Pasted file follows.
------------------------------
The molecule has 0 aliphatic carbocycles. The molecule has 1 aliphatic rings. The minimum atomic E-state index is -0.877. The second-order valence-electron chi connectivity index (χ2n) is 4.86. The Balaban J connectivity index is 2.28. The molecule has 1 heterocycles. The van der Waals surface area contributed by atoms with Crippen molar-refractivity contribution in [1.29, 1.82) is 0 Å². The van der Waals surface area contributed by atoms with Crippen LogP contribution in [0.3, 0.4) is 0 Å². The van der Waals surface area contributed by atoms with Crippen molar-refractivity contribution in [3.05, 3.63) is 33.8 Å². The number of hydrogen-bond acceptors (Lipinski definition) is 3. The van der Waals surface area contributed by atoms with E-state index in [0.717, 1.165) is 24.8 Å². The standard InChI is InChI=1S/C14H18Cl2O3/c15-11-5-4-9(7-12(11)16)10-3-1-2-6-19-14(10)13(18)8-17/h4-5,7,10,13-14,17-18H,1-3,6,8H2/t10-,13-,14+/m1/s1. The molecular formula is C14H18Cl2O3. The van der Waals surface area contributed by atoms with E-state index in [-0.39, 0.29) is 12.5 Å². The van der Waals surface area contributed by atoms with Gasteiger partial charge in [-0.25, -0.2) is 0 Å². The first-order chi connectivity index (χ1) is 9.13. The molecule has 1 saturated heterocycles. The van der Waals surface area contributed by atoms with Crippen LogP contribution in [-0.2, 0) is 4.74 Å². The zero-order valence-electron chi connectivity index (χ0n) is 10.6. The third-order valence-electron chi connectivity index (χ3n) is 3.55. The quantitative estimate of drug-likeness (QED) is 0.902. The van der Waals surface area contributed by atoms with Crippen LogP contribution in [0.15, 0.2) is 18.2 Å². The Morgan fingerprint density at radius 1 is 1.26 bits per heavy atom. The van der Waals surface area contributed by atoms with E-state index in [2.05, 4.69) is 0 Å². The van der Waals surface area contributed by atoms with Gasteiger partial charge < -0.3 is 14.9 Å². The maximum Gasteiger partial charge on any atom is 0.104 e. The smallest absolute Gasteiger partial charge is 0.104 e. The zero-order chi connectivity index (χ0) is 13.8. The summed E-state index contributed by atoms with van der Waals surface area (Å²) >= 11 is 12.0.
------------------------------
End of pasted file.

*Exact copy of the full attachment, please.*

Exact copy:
The molecule has 0 aliphatic carbocycles. The molecule has 1 aliphatic rings. The minimum atomic E-state index is -0.877. The second-order valence-electron chi connectivity index (χ2n) is 4.86. The Balaban J connectivity index is 2.28. The molecule has 1 heterocycles. The van der Waals surface area contributed by atoms with Crippen molar-refractivity contribution in [1.29, 1.82) is 0 Å². The van der Waals surface area contributed by atoms with Crippen LogP contribution in [0.3, 0.4) is 0 Å². The van der Waals surface area contributed by atoms with Crippen molar-refractivity contribution in [3.05, 3.63) is 33.8 Å². The number of hydrogen-bond acceptors (Lipinski definition) is 3. The van der Waals surface area contributed by atoms with E-state index in [0.717, 1.165) is 24.8 Å². The standard InChI is InChI=1S/C14H18Cl2O3/c15-11-5-4-9(7-12(11)16)10-3-1-2-6-19-14(10)13(18)8-17/h4-5,7,10,13-14,17-18H,1-3,6,8H2/t10-,13-,14+/m1/s1. The molecular formula is C14H18Cl2O3. The van der Waals surface area contributed by atoms with E-state index in [-0.39, 0.29) is 12.5 Å². The van der Waals surface area contributed by atoms with Gasteiger partial charge in [-0.25, -0.2) is 0 Å². The first-order chi connectivity index (χ1) is 9.13. The molecule has 1 saturated heterocycles. The van der Waals surface area contributed by atoms with Crippen LogP contribution in [-0.2, 0) is 4.74 Å². The zero-order valence-electron chi connectivity index (χ0n) is 10.6. The third-order valence-electron chi connectivity index (χ3n) is 3.55. The quantitative estimate of drug-likeness (QED) is 0.902. The van der Waals surface area contributed by atoms with Crippen LogP contribution in [0.15, 0.2) is 18.2 Å². The Morgan fingerprint density at radius 1 is 1.26 bits per heavy atom. The van der Waals surface area contributed by atoms with E-state index in [2.05, 4.69) is 0 Å². The van der Waals surface area contributed by atoms with Gasteiger partial charge < -0.3 is 14.9 Å². The maximum Gasteiger partial charge on any atom is 0.104 e. The smallest absolute Gasteiger partial charge is 0.104 e. The zero-order chi connectivity index (χ0) is 13.8. The summed E-state index contributed by atoms with van der Waals surface area (Å²) >= 11 is 12.0.